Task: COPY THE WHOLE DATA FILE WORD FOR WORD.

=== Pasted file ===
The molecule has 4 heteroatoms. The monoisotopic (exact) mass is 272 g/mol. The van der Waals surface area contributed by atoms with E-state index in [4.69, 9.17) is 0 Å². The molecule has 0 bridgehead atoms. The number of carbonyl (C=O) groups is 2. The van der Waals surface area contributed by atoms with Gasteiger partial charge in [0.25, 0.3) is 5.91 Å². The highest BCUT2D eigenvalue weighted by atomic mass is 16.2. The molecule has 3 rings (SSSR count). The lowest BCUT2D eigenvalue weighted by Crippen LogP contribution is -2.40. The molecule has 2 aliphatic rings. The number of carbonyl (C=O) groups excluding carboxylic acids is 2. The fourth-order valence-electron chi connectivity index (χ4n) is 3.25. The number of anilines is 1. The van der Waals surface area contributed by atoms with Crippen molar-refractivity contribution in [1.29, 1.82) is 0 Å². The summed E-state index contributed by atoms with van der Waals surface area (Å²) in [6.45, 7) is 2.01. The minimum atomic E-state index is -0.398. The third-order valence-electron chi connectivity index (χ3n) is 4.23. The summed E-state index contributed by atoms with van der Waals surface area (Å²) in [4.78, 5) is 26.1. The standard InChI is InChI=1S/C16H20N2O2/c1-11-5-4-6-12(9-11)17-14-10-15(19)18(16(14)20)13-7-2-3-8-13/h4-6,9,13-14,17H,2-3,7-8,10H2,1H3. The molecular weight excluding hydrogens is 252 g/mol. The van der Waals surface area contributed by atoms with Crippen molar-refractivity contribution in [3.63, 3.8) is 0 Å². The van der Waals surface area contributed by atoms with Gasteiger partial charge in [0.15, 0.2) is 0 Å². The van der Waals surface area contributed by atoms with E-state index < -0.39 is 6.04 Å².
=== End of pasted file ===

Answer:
The molecule has 4 heteroatoms. The monoisotopic (exact) mass is 272 g/mol. The van der Waals surface area contributed by atoms with E-state index in [4.69, 9.17) is 0 Å². The molecule has 0 bridgehead atoms. The number of carbonyl (C=O) groups is 2. The van der Waals surface area contributed by atoms with Gasteiger partial charge in [0.25, 0.3) is 5.91 Å². The highest BCUT2D eigenvalue weighted by atomic mass is 16.2. The molecule has 3 rings (SSSR count). The lowest BCUT2D eigenvalue weighted by Crippen LogP contribution is -2.40. The molecule has 2 aliphatic rings. The number of carbonyl (C=O) groups excluding carboxylic acids is 2. The fourth-order valence-electron chi connectivity index (χ4n) is 3.25. The number of anilines is 1. The van der Waals surface area contributed by atoms with Crippen molar-refractivity contribution in [1.29, 1.82) is 0 Å². The summed E-state index contributed by atoms with van der Waals surface area (Å²) in [6.45, 7) is 2.01. The minimum atomic E-state index is -0.398. The third-order valence-electron chi connectivity index (χ3n) is 4.23. The summed E-state index contributed by atoms with van der Waals surface area (Å²) in [4.78, 5) is 26.1. The standard InChI is InChI=1S/C16H20N2O2/c1-11-5-4-6-12(9-11)17-14-10-15(19)18(16(14)20)13-7-2-3-8-13/h4-6,9,13-14,17H,2-3,7-8,10H2,1H3. The molecular weight excluding hydrogens is 252 g/mol. The van der Waals surface area contributed by atoms with Crippen molar-refractivity contribution in [3.63, 3.8) is 0 Å². The van der Waals surface area contributed by atoms with Gasteiger partial charge in [0.15, 0.2) is 0 Å². The van der Waals surface area contributed by atoms with E-state index < -0.39 is 6.04 Å².